Preventing domestic violence in the workplace-Part 2
(This is the 2nd, and last, part of this series)
- Ease of transferring of employees to different shifts or locations to avoid the abuser if they are stalking them. If your policies state that you have to do this and go through many steps to transfer someone to a different shift or location you need to simplify the process and get them off of that shift. You really don’t want the abuser to know exactly when the employee is there, do you? That makes it dangerous, and potentially fatal, for everyone inside the business and ancillary stores/offices.
- Extra security in parking lots& entrances. It may be difficult and unwieldly, but some sort of extra measures must be taken, without being intrusive and obvious, to provide everything possible to make them feel safe. This may cost financial resources, but expending several thousand dollars in saving the life of an employee and showing you care, is how the commercial says, priceless.
- Recording of phone calls on the company phone or instruction on their cell. The reasoning for this is fairly simple. The employee needs to be able to have these recordings to take to court and show some measure of abuse or threatening behavior to obtain restraining orders and protect themselves and their children. It may not be of any help, depending on the backgrounds, but is it worth it? Absolutely!
- Surveillance of the employee, escorted or not, to and from their vehicle/parking area. Hopefully you have high resolution video surveillance of your parking facilities. This will ensure that the employee will not be accosted by the abuser on their way to or from their vehicle. If they are, hopefully the high resolution will show the journalistic who, what, when, where, why, & how of the perpetrator.
In the late 90s I worked at a major office building for a regional security company. Because of renovation of a museum, the parking lot was moved to a location across a bridge & railroad tracks that could have been dangerous for the thousands of employees that worked there. My officers and I stood on the bridge every night to ensure that no employees were assaulted. During a particularly cold and snowy winter in Kansas City it was…not easy to do.
- Privacy and details of the abuse, of the employee must be limited to a need to know basis. In other words only as many people as necessary should know what the actual circumstances are. The security manager/supervisor, HR, immediate supervisor/manager, and other such people. If the employee wishes to tell others, then they should be the one to do it, no one else. This also means that the security staff doesn’t necessarily need to know either, depending on circumstances.
- Giving safety and security tips for their home and personal security. This could even go as far as providing assistance in getting an alarm system installed and paying for the monitoring during this time. Additional tips and ideas should be given to the employee by the security manager, consultant, shelter, or police department.
While it sounds like you can hand off this point to someone else to handle, you can’t. How do you know that the situation was rectified and taken care of if you don’t do it? Especially with paying for the installation and monitoring of an alarm system in their home.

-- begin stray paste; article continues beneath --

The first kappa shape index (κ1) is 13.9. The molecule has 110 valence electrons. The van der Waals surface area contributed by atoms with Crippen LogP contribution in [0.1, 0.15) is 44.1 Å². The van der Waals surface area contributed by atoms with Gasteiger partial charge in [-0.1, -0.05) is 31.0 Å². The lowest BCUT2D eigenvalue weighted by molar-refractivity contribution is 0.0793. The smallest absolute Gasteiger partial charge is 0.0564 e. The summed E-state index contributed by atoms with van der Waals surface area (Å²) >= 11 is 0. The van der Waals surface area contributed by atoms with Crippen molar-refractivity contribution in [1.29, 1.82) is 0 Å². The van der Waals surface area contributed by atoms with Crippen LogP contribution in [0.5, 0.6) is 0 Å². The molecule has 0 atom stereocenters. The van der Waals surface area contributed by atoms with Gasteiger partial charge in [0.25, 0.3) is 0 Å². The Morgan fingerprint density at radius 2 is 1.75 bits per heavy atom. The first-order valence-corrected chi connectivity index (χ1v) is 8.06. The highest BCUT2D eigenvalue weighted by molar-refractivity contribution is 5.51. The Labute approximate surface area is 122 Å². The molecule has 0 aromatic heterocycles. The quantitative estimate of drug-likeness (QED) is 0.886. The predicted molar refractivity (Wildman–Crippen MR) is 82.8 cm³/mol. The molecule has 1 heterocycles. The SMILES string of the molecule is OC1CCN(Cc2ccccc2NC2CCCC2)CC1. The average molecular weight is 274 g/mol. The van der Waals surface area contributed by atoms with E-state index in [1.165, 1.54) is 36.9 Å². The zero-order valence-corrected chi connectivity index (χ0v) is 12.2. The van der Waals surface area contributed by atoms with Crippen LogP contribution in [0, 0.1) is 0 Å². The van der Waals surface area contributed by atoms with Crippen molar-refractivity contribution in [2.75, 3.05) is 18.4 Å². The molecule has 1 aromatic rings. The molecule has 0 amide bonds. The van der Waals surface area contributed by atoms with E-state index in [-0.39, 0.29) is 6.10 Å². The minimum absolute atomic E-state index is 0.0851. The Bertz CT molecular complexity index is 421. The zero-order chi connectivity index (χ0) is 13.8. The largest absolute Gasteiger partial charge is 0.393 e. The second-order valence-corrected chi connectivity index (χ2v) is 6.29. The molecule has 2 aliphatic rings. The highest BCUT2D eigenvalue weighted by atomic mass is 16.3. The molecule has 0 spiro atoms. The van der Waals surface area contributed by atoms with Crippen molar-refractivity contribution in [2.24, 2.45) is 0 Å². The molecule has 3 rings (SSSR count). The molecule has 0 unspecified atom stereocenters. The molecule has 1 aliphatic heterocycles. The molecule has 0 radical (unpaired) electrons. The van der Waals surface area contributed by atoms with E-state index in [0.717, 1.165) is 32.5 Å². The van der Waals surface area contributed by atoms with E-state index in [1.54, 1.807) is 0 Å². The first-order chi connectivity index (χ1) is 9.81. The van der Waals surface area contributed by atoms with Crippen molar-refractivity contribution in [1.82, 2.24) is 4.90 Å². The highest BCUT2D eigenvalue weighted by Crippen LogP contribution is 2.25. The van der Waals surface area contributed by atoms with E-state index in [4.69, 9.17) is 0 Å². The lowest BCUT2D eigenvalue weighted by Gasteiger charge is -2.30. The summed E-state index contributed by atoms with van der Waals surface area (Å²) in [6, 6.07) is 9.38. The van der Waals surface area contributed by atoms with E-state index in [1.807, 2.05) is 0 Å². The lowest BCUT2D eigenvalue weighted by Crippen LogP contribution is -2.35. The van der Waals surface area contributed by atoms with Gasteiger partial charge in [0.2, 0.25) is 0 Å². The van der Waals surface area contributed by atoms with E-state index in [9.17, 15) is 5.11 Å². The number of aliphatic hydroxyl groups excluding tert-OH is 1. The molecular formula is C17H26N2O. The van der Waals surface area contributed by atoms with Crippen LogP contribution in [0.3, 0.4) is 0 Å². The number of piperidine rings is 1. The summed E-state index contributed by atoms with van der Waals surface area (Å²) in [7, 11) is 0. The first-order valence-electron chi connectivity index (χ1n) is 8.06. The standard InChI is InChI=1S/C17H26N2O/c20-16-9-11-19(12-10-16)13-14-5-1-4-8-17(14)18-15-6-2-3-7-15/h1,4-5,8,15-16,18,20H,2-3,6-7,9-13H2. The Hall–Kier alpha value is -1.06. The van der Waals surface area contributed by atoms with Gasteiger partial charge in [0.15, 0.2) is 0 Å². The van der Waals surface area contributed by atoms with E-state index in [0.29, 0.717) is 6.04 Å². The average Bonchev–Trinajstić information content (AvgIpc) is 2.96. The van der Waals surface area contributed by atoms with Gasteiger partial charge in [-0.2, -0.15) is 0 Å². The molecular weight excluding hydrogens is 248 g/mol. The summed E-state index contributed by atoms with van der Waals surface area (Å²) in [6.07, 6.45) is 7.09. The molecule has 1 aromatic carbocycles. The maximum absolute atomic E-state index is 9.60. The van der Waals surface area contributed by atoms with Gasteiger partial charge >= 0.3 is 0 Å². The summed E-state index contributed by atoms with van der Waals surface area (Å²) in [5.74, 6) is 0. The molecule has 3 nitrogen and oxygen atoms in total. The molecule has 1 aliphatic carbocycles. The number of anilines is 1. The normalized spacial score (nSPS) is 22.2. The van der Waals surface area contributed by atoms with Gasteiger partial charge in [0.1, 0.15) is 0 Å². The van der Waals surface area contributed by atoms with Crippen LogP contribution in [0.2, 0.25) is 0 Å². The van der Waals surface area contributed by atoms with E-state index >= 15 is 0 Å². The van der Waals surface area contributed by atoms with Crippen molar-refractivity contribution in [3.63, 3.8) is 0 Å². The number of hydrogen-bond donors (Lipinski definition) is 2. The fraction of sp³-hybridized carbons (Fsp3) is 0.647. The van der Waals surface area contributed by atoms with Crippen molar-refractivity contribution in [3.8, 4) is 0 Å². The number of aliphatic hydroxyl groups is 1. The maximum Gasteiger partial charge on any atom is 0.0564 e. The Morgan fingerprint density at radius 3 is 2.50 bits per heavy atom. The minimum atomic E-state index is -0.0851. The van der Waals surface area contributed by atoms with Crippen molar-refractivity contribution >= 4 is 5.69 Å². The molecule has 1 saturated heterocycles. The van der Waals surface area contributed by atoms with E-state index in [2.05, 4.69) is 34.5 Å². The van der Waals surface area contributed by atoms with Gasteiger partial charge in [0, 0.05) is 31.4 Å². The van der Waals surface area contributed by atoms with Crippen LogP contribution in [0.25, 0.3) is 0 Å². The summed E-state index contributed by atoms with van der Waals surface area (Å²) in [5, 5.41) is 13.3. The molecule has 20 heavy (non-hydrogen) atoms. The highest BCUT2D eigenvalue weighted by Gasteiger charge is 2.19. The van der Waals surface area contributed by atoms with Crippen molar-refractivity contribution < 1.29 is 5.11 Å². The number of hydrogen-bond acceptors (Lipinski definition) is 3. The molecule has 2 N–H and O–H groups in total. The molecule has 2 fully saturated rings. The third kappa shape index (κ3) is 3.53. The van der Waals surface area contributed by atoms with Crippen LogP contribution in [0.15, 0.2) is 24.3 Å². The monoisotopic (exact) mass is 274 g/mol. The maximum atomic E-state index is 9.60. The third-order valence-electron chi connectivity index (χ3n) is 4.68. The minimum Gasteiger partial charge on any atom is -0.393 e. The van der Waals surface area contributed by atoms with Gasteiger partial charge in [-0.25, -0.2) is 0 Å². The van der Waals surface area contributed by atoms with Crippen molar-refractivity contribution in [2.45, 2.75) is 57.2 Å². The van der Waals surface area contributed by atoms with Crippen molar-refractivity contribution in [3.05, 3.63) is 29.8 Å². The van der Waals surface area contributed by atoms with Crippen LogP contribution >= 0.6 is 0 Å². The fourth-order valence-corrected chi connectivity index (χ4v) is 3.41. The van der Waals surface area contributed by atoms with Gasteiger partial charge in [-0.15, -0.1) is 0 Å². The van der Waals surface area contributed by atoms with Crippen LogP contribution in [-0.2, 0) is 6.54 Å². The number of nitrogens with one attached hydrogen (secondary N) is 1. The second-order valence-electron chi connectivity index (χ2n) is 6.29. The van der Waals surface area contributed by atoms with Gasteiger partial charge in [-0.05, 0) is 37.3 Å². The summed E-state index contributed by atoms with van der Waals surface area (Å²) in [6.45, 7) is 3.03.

It comes down to the company assisting in any way they possibly can. Shame, embarrassment, and humiliation may force some victims to shy away from even asking for help. Your supervisors need to be trained in how and what to look for as well. And even if the employee says nothing is wrong… that’s not a good enough answer if injuries are consistently seen.
I have talked for several years in my postings that you need to throw out the sacred cows, conventional wisdom, and do what is right not just what is necessary to satisfy the legal requirement. You should push the limits of what is and isn’t legal to protect the employee. Additionally, everything you do to assist them, by necessity, needs to be documented in a file. This will be for any proceedings where you are accused of not doing enough.
Is it possible you will get into trouble and possibly disciplined for bending the policies and rules to assist? Yes. But there is no better way to build trust within the organization and the employees like doing whatever is necessary to protect just one of them who is in this situation.
Are there other ideas you can utilize to assist a victim who works for your company? Undoubtedly there are. What they are depends on your own policies, procedures, jurisdictional restrictions, and own innovative ideas as to what you will do. But remember if you don’t have trust and the confidence of employees, then DV could seriously cause fatalities within the business, be they physical or financial.
obert D. Sollars is a recognized expert on security issues, specifically workplace violence. He’s spent 33 years in the security field. Contact him at 480-251-5197 or Visit his Facebook page, One is too Many. Here you will read about other items related to security & WPV issues. Or be a twitter follower at @robertsollars2.
I May be Blind but my Vision is Crystal Clear